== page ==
MISSOULA - We continue our coverage tonight on Missoula's housing crisis.
Rental market data from the Washington Post shows rental prices have increased almost 19% since 2019. But now, a union is forming as conditions for renters remain bleak.
MTN's Katie Miller has more on what this means for renters, and how this union is hoping to help frustrated tenants.
A group of tenants is organizing, hoping for solutions — and forming the Missoula Tenants Union.
Janet A. Vaughn told MTN News she fears she will become homeless soon. To stay in her current rental, she said she's being asked to pay more than she can afford.
"All I want to do is be where I can breathe," said Vaughn, who uses an oxygen tank. "If I had to pay $1,000 a month in rent, I wouldn't be able to breathe, because I wouldn't be able to afford the medical stuff that I need."
She told us she's done everything she can think of to work with the landlord and hopes to buy herself some more time, "why are they still trying to put me out in the streets? I'm terrified, I really am. This is not okay."
Ken Grinde with the Missoula Tenants Union says Vaughn is one of many in Missoula facing what he calls a de-facto eviction.
"It just feels like your life is in someone else's hands. Your most basic security, your house, is at the whim of someone else's financial decisions," Grinde said.
He added that as rents rise, frustrated tenants are going door to door, looking for answers.
"People are scared and desperate. One of the things the union wants to do is reconnect that community."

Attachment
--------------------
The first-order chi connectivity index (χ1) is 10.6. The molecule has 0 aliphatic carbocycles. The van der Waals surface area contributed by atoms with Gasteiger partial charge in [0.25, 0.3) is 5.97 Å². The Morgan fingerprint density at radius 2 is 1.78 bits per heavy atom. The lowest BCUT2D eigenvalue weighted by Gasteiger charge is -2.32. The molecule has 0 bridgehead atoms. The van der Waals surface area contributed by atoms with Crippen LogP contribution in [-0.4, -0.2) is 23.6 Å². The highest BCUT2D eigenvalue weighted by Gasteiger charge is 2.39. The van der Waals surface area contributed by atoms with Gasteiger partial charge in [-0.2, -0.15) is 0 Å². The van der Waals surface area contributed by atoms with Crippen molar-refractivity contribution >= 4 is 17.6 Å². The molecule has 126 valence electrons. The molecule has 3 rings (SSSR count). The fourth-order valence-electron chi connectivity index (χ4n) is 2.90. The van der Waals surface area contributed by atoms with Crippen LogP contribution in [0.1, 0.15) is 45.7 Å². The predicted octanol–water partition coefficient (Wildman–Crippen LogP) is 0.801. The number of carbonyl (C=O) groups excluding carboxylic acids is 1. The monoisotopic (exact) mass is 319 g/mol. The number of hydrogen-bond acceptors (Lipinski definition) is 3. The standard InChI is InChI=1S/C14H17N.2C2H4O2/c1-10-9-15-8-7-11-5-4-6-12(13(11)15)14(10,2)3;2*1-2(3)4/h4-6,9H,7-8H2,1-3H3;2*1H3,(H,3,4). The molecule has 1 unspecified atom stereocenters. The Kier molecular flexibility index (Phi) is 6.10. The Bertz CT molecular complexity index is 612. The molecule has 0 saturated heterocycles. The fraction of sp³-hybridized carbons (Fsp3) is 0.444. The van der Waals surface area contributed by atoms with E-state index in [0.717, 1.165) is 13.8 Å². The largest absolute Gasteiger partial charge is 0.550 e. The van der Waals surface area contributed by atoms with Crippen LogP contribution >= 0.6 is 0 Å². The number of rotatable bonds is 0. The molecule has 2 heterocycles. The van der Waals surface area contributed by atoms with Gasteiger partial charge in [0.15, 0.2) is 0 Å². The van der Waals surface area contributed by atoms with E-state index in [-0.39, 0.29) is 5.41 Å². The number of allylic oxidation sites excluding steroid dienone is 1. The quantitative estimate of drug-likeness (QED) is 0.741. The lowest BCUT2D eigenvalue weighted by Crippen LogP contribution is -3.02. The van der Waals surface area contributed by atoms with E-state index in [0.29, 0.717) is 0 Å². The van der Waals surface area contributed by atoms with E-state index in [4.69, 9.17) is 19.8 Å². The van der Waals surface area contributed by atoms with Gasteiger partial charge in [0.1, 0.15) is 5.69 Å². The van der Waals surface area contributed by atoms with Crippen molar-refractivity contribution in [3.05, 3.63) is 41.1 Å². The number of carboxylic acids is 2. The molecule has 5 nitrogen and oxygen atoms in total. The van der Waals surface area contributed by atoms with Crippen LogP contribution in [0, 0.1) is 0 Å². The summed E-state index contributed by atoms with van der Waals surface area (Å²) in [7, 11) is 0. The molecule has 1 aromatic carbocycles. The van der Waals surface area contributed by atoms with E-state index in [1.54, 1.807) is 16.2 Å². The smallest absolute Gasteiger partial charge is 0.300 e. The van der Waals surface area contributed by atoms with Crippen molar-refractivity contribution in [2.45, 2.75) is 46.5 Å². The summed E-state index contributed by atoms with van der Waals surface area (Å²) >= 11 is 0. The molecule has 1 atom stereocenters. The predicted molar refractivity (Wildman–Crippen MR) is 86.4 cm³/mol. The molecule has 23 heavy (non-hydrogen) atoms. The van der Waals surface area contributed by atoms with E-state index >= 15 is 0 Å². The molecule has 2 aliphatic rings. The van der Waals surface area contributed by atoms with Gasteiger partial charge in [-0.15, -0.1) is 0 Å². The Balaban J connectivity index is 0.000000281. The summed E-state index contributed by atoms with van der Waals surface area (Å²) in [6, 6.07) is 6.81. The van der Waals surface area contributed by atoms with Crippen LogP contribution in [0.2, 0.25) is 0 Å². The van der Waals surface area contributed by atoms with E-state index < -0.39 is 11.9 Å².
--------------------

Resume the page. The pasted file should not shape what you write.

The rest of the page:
The Missoula Tenants Union is a growing support system for Missoula neighbors, as many navigate a tricky market.
"Right now what we provide is access to legal services," Grinde said.
Grinde says the group has some goals, too, that they believe would make renting more equitable.
"Better control, a cap on housing rent increases. The other one is better regulation of short-term rentals, VRBOs and Airbnbs.
The Missoula Tenants Union is also starting to collect dues, that will go to a future mutual aid fund.
"When we are able to help anyone with short-term rent, buy them some time, we want to make sure that we have a little pot of collective money," said Grinde.
It's a potential solution, for people like Vaughn.
"This is my life, thank you. And I'm willing to do whatever I can to solve the situation," she said. "I heard there's something about a union possibly of tenants, oh yes, oh baby, why hasn't this happened before?"
Learn more about the Missoula Tenants Union at https://www.montananeighborsunited.com/. There you join their email list to stay up to date. People can also attend Meetings at the start of each month at the Missoula Public library.
In Montana, renters facing unfair evictions can also seek legal recourse. Legal resources can be found by contacting the Montana Legal Services Association and the Montana Eviction Intervention Project.